Since that time, however, the site manager and his engineers have been able to significantly improve the process. Now, as Loi notes, they are all much busier outside, because clay of various colors is now spread out ankle-deep around the plant. With this, one can easily guess what is taking place here. Resources are being conserved by using solar energy to dry the bentonite. In this manner, the rock is sent to Santa Giusta with a significantly lower percentage of liquid, where it can then be dried faster.
Ultimately, this saves some tons of weight per truck and reduces the transport costs significantly. This means less strain on the environment, lower costs for the company – and noticeably greater efficiency. »We are now able to produce more material in less time,« Loi sums up. This is a significant advantage in international competition, in which a great deal revolves around the predictive calculation of demand.
This progress is entirely to the liking of the native islander, who is a dyed-in-the-wool patriot like many others here. It does not take long to realize that these plots of earth are the greatest thing of all to him – and thus also the most worthy of protecting. In addition, this technological breakthrough goes hand in hand with the thriving Clariant Business Unit’s philosophy, which always strives for both long-term access to minerals through sustainable development and a leading role in the global market. This aspiration is underscored by 39 mines on three continents and 1.9 million tons of bentonite production per year for customers in some 130 countries.
The company has provided substantial funding for the restructuring of the drying process. To acquire land for drying in the sun, an additional 18 hectares of land were leased in s’Aliderru. Clariant guaranteed the municipalities that the land would be returned unharmed at a later point. Moreover, another mine further north was closed. Additional clay can now be dried in this area. Contractors use a respectful approach to soil management. Each cubic meter of excavated soil is expected to be backfilled exactly where it was taken from after the mining. And the surface is subsequently recultivated at the company’s expense and returned to the farmers for ongoing agricultural use.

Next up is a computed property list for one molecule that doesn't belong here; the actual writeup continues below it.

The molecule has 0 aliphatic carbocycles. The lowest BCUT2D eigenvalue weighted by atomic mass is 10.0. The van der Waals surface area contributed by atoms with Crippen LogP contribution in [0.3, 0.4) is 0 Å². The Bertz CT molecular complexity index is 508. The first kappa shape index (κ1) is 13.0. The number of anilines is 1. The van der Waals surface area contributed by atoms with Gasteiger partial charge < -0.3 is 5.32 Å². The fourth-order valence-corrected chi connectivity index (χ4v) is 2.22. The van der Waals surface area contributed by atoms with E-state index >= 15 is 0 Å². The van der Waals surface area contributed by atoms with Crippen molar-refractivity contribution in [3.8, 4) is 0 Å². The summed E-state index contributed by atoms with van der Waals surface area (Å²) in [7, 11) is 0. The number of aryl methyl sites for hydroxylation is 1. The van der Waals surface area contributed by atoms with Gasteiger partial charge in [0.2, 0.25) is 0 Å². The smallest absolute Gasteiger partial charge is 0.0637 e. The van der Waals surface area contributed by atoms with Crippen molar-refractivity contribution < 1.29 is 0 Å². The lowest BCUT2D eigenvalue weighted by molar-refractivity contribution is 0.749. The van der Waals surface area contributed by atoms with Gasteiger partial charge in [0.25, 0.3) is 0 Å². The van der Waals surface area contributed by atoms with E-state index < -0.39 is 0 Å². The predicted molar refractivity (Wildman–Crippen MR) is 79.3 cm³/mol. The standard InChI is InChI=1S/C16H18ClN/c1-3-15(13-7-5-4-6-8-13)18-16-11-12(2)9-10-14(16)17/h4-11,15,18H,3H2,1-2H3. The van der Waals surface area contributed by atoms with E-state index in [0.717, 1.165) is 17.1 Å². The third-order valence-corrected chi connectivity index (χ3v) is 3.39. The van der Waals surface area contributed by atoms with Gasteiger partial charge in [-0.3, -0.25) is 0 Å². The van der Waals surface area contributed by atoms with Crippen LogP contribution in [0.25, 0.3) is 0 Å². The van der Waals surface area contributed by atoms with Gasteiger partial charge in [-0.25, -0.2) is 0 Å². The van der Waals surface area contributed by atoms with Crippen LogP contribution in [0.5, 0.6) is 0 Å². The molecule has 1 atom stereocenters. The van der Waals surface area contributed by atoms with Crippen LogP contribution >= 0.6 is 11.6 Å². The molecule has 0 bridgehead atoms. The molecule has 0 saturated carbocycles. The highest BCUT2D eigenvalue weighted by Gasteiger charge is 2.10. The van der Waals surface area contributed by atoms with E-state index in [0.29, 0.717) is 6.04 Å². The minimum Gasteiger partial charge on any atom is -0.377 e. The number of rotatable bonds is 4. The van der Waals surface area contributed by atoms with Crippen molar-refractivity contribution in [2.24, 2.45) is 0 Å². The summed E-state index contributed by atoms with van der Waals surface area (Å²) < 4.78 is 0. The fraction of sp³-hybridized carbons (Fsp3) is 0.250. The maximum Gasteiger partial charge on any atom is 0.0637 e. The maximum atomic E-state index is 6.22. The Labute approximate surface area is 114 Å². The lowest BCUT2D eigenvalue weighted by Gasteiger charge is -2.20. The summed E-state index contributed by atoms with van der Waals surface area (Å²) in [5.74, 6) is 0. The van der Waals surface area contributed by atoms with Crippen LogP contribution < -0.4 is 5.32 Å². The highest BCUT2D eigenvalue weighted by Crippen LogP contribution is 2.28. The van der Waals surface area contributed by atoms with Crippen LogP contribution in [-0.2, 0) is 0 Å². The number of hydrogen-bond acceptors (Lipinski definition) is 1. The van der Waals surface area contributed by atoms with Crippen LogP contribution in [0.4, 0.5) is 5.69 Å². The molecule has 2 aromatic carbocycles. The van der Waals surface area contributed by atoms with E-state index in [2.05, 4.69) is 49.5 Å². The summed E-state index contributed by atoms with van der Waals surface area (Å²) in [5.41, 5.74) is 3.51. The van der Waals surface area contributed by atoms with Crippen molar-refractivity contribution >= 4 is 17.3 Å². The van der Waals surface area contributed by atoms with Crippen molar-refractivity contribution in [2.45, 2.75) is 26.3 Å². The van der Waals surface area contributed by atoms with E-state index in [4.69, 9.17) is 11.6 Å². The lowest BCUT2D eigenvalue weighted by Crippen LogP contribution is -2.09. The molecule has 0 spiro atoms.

FRANCESCO LOIOperation Sites Manager, BU Functional Minerals
»We should not leave any footprint on the land, because it is not ours. We must eventually return it to our children.«
Under these circumstances, Francesco Loi sometimes has the air of a conductor. He must set the tempo, open up the soil, temporarily store large amounts of earth, and then fill them back in at the appropriate time. The landowners, including many small farmers, benefit from the lease. It ensures their existence. And for Loi himself, there is no alternative to this use of resources. »We should not leave any footprint on the land, because it is not ours. Everything is merely borrowed. We must eventually return it to our children.«
What has been started with this apparently has not yet reached any endpoint. Loi and his staff have long kept some of the surfaces of the mine open for experiments. There, they attempt to dry the bentonite even further with the help of the sun before it is brought to Santa Giusta. This is a real challenge, with the last percentage of water being particularly difficult to get out of the clay. By this point, the clay has been laid out up to seven times, which takes a few weeks.
But isn’t tenacity a quality that people on this island want more than any other? »We believe in our idea,« says Loi. This was the case a few years ago when their idea was first developed in an exchange among engineers and decision-makers distributed throughout Sardinia, Switzerland and Bavaria. »And now we are implementing it step by step.«